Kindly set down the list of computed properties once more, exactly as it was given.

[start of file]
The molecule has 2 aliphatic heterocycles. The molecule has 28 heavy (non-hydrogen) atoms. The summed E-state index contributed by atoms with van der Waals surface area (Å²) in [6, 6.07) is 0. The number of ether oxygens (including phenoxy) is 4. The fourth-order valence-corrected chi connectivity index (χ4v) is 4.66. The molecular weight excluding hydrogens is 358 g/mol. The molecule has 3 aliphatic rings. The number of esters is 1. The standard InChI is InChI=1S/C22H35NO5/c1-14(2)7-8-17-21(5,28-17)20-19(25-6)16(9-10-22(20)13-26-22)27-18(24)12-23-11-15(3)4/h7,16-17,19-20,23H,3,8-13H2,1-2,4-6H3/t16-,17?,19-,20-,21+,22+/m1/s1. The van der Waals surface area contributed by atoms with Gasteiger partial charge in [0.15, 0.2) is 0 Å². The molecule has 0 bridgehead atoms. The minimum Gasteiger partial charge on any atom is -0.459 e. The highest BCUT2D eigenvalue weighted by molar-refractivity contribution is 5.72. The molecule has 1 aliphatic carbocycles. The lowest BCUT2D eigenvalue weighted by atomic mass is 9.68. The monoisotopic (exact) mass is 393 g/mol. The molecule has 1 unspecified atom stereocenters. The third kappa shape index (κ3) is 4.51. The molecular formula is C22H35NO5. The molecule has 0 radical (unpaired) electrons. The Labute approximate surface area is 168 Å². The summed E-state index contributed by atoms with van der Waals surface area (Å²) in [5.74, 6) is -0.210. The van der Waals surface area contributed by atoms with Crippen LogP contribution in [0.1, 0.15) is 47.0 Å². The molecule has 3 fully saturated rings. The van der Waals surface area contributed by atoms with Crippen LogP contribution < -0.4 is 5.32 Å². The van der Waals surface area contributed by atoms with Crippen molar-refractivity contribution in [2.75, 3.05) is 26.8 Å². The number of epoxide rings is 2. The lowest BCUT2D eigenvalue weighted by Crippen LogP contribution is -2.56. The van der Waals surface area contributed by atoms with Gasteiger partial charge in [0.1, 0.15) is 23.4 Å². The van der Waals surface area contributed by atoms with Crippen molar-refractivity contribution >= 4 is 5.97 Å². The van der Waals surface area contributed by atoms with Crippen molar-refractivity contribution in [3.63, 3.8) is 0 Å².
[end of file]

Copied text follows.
The molecule has 2 aliphatic heterocycles. The molecule has 28 heavy (non-hydrogen) atoms. The summed E-state index contributed by atoms with van der Waals surface area (Å²) in [6, 6.07) is 0. The number of ether oxygens (including phenoxy) is 4. The fourth-order valence-corrected chi connectivity index (χ4v) is 4.66. The molecular weight excluding hydrogens is 358 g/mol. The molecule has 3 aliphatic rings. The number of esters is 1. The standard InChI is InChI=1S/C22H35NO5/c1-14(2)7-8-17-21(5,28-17)20-19(25-6)16(9-10-22(20)13-26-22)27-18(24)12-23-11-15(3)4/h7,16-17,19-20,23H,3,8-13H2,1-2,4-6H3/t16-,17?,19-,20-,21+,22+/m1/s1. The van der Waals surface area contributed by atoms with Gasteiger partial charge in [0.15, 0.2) is 0 Å². The molecule has 0 bridgehead atoms. The minimum Gasteiger partial charge on any atom is -0.459 e. The highest BCUT2D eigenvalue weighted by molar-refractivity contribution is 5.72. The molecule has 1 aliphatic carbocycles. The lowest BCUT2D eigenvalue weighted by atomic mass is 9.68. The monoisotopic (exact) mass is 393 g/mol. The molecule has 1 unspecified atom stereocenters. The third kappa shape index (κ3) is 4.51. The molecular formula is C22H35NO5. The molecule has 0 radical (unpaired) electrons. The Labute approximate surface area is 168 Å². The summed E-state index contributed by atoms with van der Waals surface area (Å²) in [5.74, 6) is -0.210. The van der Waals surface area contributed by atoms with Crippen LogP contribution in [0.1, 0.15) is 47.0 Å². The molecule has 3 fully saturated rings. The van der Waals surface area contributed by atoms with Crippen LogP contribution < -0.4 is 5.32 Å². The van der Waals surface area contributed by atoms with Crippen molar-refractivity contribution in [2.75, 3.05) is 26.8 Å². The number of epoxide rings is 2. The lowest BCUT2D eigenvalue weighted by Crippen LogP contribution is -2.56. The van der Waals surface area contributed by atoms with Gasteiger partial charge in [0.1, 0.15) is 23.4 Å². The van der Waals surface area contributed by atoms with Crippen molar-refractivity contribution >= 4 is 5.97 Å². The van der Waals surface area contributed by atoms with Crippen molar-refractivity contribution in [3.63, 3.8) is 0 Å².